Aug 16, 2018 | Updated: 01:42 PM EDT

Giving Birth To New Species: Ecosystem Diversify Faster As Hengduan Mountains Form

Apr 04, 2017 11:16 PM EDT

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Scientists are arriving at conclusive evidence that new species are flourishing as mountains are forming. China's Hengduan Mountains and its surrounding areas are forming and it is becoming the abode of diverse plants and animals. Now, there are clues that ecosystem adapts to new environments as the mountain arises.

According to associate author Rick Ree of the Chicago Field Museum, there are two ways where species can get in the mountains. They either emigrated from another place or they are from an original occupant but evolved to adapt to their new environment. These new species evolve and diversify faster as the mountain forms, like in the case of Hengduan Mountains.

The Hengduan Mountains is a relatively new geologic feature by scientific standards - at least eight million-year old. With temperate features, it is unusual that it is abode for diverse species like those of tropical mountains, PhysOrg reported. Ree concluded that these plants and animals were formed as a result of evolution from where they split to form new species as the mountain forms.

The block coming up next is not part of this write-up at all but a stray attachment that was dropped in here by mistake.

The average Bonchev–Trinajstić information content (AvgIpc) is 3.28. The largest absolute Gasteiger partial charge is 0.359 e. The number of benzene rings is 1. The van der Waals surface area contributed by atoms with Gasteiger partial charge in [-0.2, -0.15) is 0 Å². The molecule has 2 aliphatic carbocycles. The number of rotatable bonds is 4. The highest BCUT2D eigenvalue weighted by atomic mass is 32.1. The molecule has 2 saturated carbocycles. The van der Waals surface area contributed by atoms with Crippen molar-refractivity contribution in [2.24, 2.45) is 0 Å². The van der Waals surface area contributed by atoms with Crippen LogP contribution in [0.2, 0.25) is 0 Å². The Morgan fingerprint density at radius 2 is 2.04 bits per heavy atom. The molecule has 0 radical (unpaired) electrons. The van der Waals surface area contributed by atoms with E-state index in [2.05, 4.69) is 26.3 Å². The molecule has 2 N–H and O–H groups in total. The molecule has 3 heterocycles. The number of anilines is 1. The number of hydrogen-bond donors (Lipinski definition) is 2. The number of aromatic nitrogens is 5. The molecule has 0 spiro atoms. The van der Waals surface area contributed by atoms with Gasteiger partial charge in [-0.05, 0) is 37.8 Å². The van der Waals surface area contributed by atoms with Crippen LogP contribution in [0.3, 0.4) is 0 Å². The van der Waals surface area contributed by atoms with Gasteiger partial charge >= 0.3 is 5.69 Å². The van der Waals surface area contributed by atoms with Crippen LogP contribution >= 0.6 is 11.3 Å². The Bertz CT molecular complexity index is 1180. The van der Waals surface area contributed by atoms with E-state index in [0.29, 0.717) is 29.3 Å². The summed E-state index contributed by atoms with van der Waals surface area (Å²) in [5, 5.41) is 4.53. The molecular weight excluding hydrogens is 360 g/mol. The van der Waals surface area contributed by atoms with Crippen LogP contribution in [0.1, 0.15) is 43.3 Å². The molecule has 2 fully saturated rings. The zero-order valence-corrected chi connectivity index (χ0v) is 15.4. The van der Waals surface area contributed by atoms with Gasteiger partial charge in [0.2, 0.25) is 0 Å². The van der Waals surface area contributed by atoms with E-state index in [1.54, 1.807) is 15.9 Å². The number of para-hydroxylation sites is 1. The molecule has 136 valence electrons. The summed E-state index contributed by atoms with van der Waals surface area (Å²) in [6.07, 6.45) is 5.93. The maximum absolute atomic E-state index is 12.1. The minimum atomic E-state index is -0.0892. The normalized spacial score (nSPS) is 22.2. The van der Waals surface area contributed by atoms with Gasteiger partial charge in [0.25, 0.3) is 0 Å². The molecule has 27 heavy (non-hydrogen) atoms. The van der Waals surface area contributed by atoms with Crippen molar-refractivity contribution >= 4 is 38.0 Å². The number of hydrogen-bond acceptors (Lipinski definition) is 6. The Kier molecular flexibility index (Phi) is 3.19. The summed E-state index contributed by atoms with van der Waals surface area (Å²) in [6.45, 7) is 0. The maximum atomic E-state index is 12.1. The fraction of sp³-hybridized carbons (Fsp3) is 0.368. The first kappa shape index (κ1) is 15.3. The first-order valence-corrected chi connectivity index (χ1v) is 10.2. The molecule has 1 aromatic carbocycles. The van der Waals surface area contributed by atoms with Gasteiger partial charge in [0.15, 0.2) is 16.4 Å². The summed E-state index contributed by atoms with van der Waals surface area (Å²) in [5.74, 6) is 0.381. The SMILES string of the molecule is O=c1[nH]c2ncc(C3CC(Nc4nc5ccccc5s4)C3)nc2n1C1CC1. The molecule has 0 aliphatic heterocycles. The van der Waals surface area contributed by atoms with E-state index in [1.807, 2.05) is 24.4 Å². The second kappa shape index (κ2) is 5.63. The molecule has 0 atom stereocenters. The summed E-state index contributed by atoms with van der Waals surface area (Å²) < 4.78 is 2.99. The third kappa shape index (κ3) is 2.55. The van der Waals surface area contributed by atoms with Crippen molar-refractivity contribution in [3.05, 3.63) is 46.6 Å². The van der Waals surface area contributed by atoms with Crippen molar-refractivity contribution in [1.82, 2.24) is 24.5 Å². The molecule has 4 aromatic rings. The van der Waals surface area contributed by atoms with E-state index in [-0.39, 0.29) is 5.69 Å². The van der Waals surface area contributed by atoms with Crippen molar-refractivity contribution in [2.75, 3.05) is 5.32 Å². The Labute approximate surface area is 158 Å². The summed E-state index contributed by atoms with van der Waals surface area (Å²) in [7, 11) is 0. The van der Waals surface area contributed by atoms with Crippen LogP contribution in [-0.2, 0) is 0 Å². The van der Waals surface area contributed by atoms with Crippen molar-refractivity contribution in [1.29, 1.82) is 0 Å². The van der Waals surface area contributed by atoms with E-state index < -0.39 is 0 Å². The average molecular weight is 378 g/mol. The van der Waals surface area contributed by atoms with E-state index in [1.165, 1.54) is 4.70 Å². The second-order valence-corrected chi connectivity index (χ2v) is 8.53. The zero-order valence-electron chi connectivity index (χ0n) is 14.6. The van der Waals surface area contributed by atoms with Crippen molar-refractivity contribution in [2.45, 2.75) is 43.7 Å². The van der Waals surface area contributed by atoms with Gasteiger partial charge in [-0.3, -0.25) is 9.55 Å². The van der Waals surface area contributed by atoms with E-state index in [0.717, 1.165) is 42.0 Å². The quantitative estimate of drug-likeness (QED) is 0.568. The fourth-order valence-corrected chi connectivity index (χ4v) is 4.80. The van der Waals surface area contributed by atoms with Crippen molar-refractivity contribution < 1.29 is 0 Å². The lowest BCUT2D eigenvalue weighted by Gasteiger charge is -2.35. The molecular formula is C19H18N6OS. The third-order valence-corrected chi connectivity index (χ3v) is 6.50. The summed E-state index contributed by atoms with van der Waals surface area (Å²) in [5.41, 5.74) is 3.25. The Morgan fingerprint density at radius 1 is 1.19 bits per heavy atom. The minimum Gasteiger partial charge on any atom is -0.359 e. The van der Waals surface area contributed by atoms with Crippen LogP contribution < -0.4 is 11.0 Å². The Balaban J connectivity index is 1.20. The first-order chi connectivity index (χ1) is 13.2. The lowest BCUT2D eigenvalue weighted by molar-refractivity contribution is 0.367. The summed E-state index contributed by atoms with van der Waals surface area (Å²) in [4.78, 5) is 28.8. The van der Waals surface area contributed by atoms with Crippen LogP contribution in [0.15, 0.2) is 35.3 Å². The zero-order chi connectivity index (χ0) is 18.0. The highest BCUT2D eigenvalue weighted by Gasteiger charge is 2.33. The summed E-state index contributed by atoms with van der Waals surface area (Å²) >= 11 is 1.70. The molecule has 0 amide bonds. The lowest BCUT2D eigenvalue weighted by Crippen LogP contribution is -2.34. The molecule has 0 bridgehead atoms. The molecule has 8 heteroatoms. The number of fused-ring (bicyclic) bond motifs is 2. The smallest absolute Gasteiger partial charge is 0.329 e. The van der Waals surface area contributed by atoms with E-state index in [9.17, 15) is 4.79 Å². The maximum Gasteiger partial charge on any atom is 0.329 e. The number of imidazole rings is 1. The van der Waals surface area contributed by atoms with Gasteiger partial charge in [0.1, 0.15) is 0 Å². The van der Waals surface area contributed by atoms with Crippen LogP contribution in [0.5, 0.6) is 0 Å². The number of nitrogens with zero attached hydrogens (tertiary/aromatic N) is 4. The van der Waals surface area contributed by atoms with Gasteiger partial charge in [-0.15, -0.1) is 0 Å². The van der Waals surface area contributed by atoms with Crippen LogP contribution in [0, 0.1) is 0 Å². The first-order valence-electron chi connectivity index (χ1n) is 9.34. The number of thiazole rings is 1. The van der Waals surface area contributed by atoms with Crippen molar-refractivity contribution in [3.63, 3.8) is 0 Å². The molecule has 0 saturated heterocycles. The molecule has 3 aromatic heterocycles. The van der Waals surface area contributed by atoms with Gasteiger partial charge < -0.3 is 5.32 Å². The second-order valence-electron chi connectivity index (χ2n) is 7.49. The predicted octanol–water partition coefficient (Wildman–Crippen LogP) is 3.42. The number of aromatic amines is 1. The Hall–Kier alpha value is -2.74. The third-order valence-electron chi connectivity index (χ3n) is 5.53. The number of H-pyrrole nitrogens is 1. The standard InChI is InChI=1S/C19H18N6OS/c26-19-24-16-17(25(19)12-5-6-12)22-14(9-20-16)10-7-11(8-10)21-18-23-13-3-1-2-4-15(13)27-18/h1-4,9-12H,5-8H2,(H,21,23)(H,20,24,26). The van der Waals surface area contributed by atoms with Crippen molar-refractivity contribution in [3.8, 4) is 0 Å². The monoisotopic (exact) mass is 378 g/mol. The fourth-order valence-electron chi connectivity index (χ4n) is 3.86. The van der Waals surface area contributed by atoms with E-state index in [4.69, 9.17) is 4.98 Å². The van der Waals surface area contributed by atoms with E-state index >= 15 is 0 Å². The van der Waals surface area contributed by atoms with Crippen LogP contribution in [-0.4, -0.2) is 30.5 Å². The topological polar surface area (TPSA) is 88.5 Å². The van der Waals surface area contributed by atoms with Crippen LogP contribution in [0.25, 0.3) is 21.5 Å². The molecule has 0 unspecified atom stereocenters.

As the rising Hengduan Mountains triggers new elevation, new soil chemistry and different climates, plants and animals themselves adapt. These new species evolve with features that can live through the ever-changing conditions. Ree called this phenomenon as the uplift-driven diversification.

Ree also compared the "young" Hengduan Mountains with the adjacent Qinghai-Tibetan Plateau which is geologically older. The two are basically next to each other but have different ecosystem, according to Science Daily. Again, the findings are pointing that new species were formed faster in Hengduan compared to those in the neighboring mountains.

Meanwhile, Ree and his associates performed a phylogenetic analyses of plants in the Hengduan Mountains. They matched the DNA sequences of the new species to those of fossil plants. The team found out a combination of modern plant DNA and ancient fossil plants. This in turn have provided a conclusion that their ancestral species branched apart as the mountain forms.

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